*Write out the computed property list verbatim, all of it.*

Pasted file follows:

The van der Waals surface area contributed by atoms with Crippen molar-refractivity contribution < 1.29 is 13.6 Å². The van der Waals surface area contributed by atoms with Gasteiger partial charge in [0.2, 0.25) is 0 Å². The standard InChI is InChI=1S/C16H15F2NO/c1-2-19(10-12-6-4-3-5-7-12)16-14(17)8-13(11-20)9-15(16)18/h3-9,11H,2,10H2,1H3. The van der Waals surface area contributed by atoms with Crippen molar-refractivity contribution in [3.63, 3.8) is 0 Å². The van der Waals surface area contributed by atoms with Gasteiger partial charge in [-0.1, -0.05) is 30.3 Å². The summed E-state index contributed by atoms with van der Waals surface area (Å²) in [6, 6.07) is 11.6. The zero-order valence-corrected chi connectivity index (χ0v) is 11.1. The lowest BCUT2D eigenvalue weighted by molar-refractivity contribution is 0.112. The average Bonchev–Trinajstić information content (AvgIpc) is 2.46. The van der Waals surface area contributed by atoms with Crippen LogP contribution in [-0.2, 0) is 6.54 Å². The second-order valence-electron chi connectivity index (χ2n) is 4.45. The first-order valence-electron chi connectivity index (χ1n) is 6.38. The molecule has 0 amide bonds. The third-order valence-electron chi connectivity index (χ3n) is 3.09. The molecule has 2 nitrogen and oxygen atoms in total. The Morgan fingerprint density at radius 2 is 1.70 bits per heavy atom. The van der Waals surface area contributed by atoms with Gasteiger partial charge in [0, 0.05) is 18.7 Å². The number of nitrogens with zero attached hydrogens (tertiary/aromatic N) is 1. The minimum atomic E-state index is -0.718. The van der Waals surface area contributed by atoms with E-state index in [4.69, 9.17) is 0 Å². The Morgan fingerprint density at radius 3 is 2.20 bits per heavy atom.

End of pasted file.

The van der Waals surface area contributed by atoms with Crippen molar-refractivity contribution < 1.29 is 13.6 Å². The van der Waals surface area contributed by atoms with Gasteiger partial charge in [0.2, 0.25) is 0 Å². The standard InChI is InChI=1S/C16H15F2NO/c1-2-19(10-12-6-4-3-5-7-12)16-14(17)8-13(11-20)9-15(16)18/h3-9,11H,2,10H2,1H3. The van der Waals surface area contributed by atoms with Crippen molar-refractivity contribution in [3.63, 3.8) is 0 Å². The van der Waals surface area contributed by atoms with Gasteiger partial charge in [-0.1, -0.05) is 30.3 Å². The summed E-state index contributed by atoms with van der Waals surface area (Å²) in [6, 6.07) is 11.6. The zero-order valence-corrected chi connectivity index (χ0v) is 11.1. The lowest BCUT2D eigenvalue weighted by molar-refractivity contribution is 0.112. The average Bonchev–Trinajstić information content (AvgIpc) is 2.46. The van der Waals surface area contributed by atoms with Crippen LogP contribution in [-0.2, 0) is 6.54 Å². The second-order valence-electron chi connectivity index (χ2n) is 4.45. The first-order valence-electron chi connectivity index (χ1n) is 6.38. The molecule has 0 amide bonds. The third-order valence-electron chi connectivity index (χ3n) is 3.09. The molecule has 2 nitrogen and oxygen atoms in total. The Morgan fingerprint density at radius 2 is 1.70 bits per heavy atom. The van der Waals surface area contributed by atoms with Gasteiger partial charge in [0, 0.05) is 18.7 Å². The number of nitrogens with zero attached hydrogens (tertiary/aromatic N) is 1. The minimum atomic E-state index is -0.718. The van der Waals surface area contributed by atoms with E-state index in [4.69, 9.17) is 0 Å². The Morgan fingerprint density at radius 3 is 2.20 bits per heavy atom.